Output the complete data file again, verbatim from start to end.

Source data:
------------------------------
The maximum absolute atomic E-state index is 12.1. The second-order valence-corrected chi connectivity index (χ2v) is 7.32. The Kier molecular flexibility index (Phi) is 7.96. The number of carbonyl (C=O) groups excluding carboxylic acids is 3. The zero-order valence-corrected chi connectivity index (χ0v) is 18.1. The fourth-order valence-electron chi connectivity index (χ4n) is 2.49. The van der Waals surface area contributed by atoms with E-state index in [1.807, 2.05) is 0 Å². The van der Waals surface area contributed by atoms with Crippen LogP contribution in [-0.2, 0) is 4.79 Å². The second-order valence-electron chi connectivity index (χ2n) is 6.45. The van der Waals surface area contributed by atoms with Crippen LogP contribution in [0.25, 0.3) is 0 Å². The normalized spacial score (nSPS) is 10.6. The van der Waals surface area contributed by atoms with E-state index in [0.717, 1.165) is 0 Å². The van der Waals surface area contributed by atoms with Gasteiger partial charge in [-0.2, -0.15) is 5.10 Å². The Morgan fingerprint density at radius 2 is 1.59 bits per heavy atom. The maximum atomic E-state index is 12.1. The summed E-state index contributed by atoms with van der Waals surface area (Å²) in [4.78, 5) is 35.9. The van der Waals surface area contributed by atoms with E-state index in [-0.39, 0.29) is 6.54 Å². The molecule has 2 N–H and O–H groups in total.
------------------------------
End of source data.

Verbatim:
The maximum absolute atomic E-state index is 12.1. The second-order valence-corrected chi connectivity index (χ2v) is 7.32. The Kier molecular flexibility index (Phi) is 7.96. The number of carbonyl (C=O) groups excluding carboxylic acids is 3. The zero-order valence-corrected chi connectivity index (χ0v) is 18.1. The fourth-order valence-electron chi connectivity index (χ4n) is 2.49. The van der Waals surface area contributed by atoms with E-state index in [1.807, 2.05) is 0 Å². The van der Waals surface area contributed by atoms with Crippen LogP contribution in [-0.2, 0) is 4.79 Å². The second-order valence-electron chi connectivity index (χ2n) is 6.45. The van der Waals surface area contributed by atoms with Crippen LogP contribution in [0.25, 0.3) is 0 Å². The normalized spacial score (nSPS) is 10.6. The van der Waals surface area contributed by atoms with E-state index in [0.717, 1.165) is 0 Å². The van der Waals surface area contributed by atoms with Gasteiger partial charge in [-0.2, -0.15) is 5.10 Å². The Morgan fingerprint density at radius 2 is 1.59 bits per heavy atom. The maximum atomic E-state index is 12.1. The summed E-state index contributed by atoms with van der Waals surface area (Å²) in [4.78, 5) is 35.9. The van der Waals surface area contributed by atoms with E-state index in [-0.39, 0.29) is 6.54 Å². The molecule has 2 N–H and O–H groups in total.